How to Choose Appropriate Security

Here is a routine to build in the right security and privacy to the software you set up.

 

Almost every week we learn that yet another major company has detected a security breach with the loss of huge amount of individuals’ personal information. It is usually some time before we learn exactly how that happened; sometimes we never do! But it often turns out with such events that the root cause boils down to one thing: somebody built, installed or changed some software without thinking through the security and privacy implications.

And these days that’s not just programmers: anyone who sets up a piece of software, even if it’s just a Facebook account, is a ‘software builder’ and may have security or privacy concerns in what they set up. So, when we are building software in this way, how are we to make good on our responsibilities? How are we to think through security and privacy implications?

 

One might think the best approach would be to ask a security expert for the answer. Security experts are certainly valuable, but they’re also rare; there’s less than one security expert in the UK to every five professional software developers and to every hundred ‘software builders’, and they are correspondingly expensive. Security experts who can work constructively with software builders are rarer still.

 

And, of course, the last thing we all want is to spend a lot of time on security; security is important but rarely the main purpose of the systems we work with. So, we need an easy and low-effort way to figure out, without expert support, what to do about security and privacy.

At Lancaster university we have been researching this topic for five years, taking the security best practice from security experts to make it generally accessible. The approach, we found, is simple:

 

Ideate – Prioritise – Mitigate

 

Let’s illustrate this with an example. The other day I saw a plea from a colleague organising an international online conference on a politically sensitive topic: please could someone recommend a security expert for the event? Well, I thought, there may be people in the world with the job title ‘Expert on security and privacy for online conferences’, but they’d be hard to find and harder still to contract for a single conference. I suggested the approach above as an alternative, and we did the following.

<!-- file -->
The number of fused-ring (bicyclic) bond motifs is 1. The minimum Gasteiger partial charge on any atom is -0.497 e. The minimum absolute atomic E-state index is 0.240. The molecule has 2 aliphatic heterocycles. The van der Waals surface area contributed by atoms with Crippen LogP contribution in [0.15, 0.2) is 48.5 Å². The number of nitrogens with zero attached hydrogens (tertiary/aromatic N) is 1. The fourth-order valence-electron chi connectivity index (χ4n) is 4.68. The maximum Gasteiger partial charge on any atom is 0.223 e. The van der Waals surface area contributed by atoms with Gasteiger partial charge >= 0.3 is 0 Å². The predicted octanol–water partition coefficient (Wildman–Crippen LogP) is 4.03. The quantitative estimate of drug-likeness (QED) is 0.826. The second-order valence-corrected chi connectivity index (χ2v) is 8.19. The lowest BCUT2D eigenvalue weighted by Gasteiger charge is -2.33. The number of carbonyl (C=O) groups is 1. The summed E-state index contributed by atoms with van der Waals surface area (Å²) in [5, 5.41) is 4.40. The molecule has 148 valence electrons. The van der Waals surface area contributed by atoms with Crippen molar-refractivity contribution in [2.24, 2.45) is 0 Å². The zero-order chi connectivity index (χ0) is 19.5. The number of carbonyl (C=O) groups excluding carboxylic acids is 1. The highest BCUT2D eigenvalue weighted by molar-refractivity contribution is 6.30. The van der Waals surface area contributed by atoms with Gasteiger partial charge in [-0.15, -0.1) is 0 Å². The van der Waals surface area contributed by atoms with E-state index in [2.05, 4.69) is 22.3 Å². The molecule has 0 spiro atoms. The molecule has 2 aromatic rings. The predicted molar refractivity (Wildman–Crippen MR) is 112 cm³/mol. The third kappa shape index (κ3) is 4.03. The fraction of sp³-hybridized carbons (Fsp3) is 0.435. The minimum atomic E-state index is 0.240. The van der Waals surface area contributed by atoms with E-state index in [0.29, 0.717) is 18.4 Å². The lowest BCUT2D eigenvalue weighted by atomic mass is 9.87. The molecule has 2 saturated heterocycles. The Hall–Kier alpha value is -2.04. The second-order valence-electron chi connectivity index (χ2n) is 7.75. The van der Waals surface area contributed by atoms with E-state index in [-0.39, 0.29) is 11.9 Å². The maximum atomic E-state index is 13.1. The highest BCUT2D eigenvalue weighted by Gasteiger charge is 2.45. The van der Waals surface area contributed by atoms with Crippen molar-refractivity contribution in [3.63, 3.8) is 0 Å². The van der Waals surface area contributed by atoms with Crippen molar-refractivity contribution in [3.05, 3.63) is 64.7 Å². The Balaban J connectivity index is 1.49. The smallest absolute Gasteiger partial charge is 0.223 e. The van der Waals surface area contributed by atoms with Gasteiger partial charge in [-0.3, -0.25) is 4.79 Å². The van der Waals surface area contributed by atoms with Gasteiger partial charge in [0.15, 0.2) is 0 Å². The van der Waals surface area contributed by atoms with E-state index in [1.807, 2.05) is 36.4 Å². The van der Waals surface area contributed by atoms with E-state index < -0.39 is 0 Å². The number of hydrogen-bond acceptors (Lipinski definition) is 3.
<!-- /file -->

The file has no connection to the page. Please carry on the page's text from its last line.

1. Ideate: We collected in an online meeting several stakeholders—the organiser, the administrator who’d be managing all the ‘paperwork’, myself and another expert on online events—around a whiteboard, and we brainstormed the topic ‘What security or privacy things could go wrong?’, with everyone putting notes with ideas on the board. That generated lots of possible issues: ‘what if we see a participant taken ill?’; ‘could participants in some countries be in danger if they express unpopular views’, and many others.
  2. Prioritise: Next, we moved the post-its around, putting similar ones near each other and removing duplicates. After that, each of us took three red dots and three black dots, and put our red dots next to the issues we thought most likely to happen; and our black dots next to the ones we thought most damaging. Then we moved the post-its highlighted in this way to a three-by-three grid, similar to the picture here.
  3. Mitigate: Now we knew the most important issues to deal with; they were the ones towards the top right. So, my conference organiser colleague then thought up ways to address them (‘mitigate’ them), and spent the limited ‘budget’ of time and money only on addressing the security and privacy things that mattered. This is where the 80:20 rule scores; focussing on the most important 20% of issues dealt with 80% or more of the security and privacy impact.

The whole process took only a couple of hours. Of course, we may have missed issues, we may have estimated a risk or impact wrongly, and my colleague might have devised ineffective mitigations; even security experts who take days over much more complex security processes often do that. But what we did was a great deal better than not doing it, and was a responsible ‘security best practice’ way (as required by law) to approach the problem.

 

Oh, and the conference was a success!

 

Could you do similar for your software building projects?

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